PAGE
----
Consumers are influenced by other people more than they realize (or are willing to admit).
According to the Wall Street Journal, social norms influence consumption behavior and even private interests, including one’s taste in music. This is what makes the concept of social proof a powerful one.
What is social proof?
Science describes social proof as a psychological phenomenon in which people follow the actions of others in an effort to reflect what is considered correct behavior for any given situation — including online experiences. Simply put, social proof influences people’s decisions on how they should behave.
We’ve traditionally turned to a variety of useful sources as social proof. These include credible experts, thought leaders, celebrities, friends and the wisdom of the crowd. But today’s diners rarely go to a restaurant without first visiting Yelp, and shoppers seldom make a meaningful purchase without first reading what verified buyers have to say. Online reviews have significant effects on purchasing behaviors. Predictably, they’ve emerged as one of the most potent forms of social proof.
When customers read reviews on sites such as Yelp, Google, Amazon or TripAdvisor, they depend on star ratings to determine the quality of a product or service. They read others’ comments and ask increasingly specific questions.
- “Will this bank location help solve my problem the way it solved others’ problems?”
- “Is the food as good as advertised? What do previous diners really think?”
- “How long will I have to wait before I see the doctor? How long did others have to wait?”
- “Based on others’ experiences, what potential issues or problems might I have to face when I decide to buy this product?”
Do reviews really guide purchase decisions?
According to YouGov, 78 percent of consumers in the United States read reviews before making a purchase decision. YouGov’s report reinforces findings in a previous study that found that 87 percent of consumers trust online reviews as much as they trust friends and family. On the other end of the spectrum, four out of five consumers reverse their purchase decisions based on negative reviews.
People take positive reviews and high ratings as social proof a product or service is worth the purchase. They reason, “This has great reviews, so I’m buying it.”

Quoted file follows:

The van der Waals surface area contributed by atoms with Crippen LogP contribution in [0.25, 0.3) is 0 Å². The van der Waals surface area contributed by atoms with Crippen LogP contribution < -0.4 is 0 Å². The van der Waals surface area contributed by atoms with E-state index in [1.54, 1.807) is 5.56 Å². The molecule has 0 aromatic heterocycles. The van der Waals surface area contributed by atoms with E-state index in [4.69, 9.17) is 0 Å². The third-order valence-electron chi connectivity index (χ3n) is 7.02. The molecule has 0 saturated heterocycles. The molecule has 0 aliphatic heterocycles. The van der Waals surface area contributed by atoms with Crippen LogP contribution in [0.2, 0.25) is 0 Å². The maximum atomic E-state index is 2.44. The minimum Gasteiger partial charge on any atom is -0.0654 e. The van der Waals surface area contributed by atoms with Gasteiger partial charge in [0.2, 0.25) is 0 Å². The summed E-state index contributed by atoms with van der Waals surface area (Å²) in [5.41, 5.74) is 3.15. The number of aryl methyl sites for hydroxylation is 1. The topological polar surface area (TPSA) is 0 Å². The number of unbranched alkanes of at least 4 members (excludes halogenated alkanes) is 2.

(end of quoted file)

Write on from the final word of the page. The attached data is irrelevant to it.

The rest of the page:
How do reviews shape perception and future feedback?
According to a study published in Cornell Hospitality Quarterly, the average rating for a hotel with 11 to 20 reviews is 3.5 out of 5 stars, with “terrible” reviews (a rating of 1 star) at close to 12 percent. Interesting, as a hotel sees 101 reviews or more, its average star rating increases to 3.9. The feedback pattern, therefore, favors quantity. The more your business is reviewed, the likelier you are to receive higher ratings.
Apart from providing social proof for customers looking to make a purchase decision, reviews also provide social proof in other ways. These online testimonials shape how people perceive brands. And reviews also influence what people think they should say, when it’s time to add their own voice to the conversation.
A customer’s opinion about a Yelp-listed restaurant with 100 reviews and an average rating of 4.5 stars is less likely to go against the grain and offer a counterpoint to all the positive feedback. The consumer thinks, “This has great reviews, so I’m going to say the same about it.”
How should you manage and respond to reviews?
To stay competitive, you must be able to effectively manage your online reputation. Track and monitor your reviews. Know when and where your customers are talking about your brand. Respond to customer feedback, both positive and negative. Dive deeper into the comments to look for useful insights and information that will help you improve the customer experience.
Here are a few tips on responding to negative reviews:
If you or your staff made a mistake, apologize. Even if you didn’t make a mistake, apologize and thank the reviewer for taking time to tell you what he or she thinks. Social proof is most potent when you’re able to turn unhappy customers into loyal fans. If someone wrote a harshly unfair comment and gave your business a low rating, keep your head up, say sorry, and tell them you hope they’ll come back so you can offer a better experience.
Address all parts of the review. For example, if the reviewer writes the bank teller was rude or your bank’s app is buggy, acknowledge the issues and address them individually in your response.
Ask the customer to reach out to you directly. Explore whether there’s anything you can do to make up for the customer’s bad experience. There’s a caveat, though: Never offer bribes or incentives for customers to change their review’s sentiment.
Of course, harnessing the potential of reviews as social proof isn’t only about righting wrongs or recovering critics and detractors. It’s also about activating happy customers and promoters. Keeping that in mind, here are some equally important tips on maximizing the social proof inherent in positive reviews:
Say thank you. If a customer took the time to present social proof for other prospective customers to see, expressing your gratitude is the very least you can do.
Reinforce what customers love most about their experiences. In your response, explain that the delicious cupcakes actually are homemade. Let them in on how you grow your own arugula, or tell them others also have commented on the amazing views from your resort’s cliffside swimming pool.
Respond in a reasonable amount of time. Seven days or less is an ideal time frame to start.
Customers who are vocal online can influence others’ attitudes, beliefs and behaviors. While there’s no way to control what people say about your business online or offline, you do have the power to change the conversation. Managing customer feedback and leveraging the right kind of social proof ensures you account for the positive opinions shared by your happiest customers.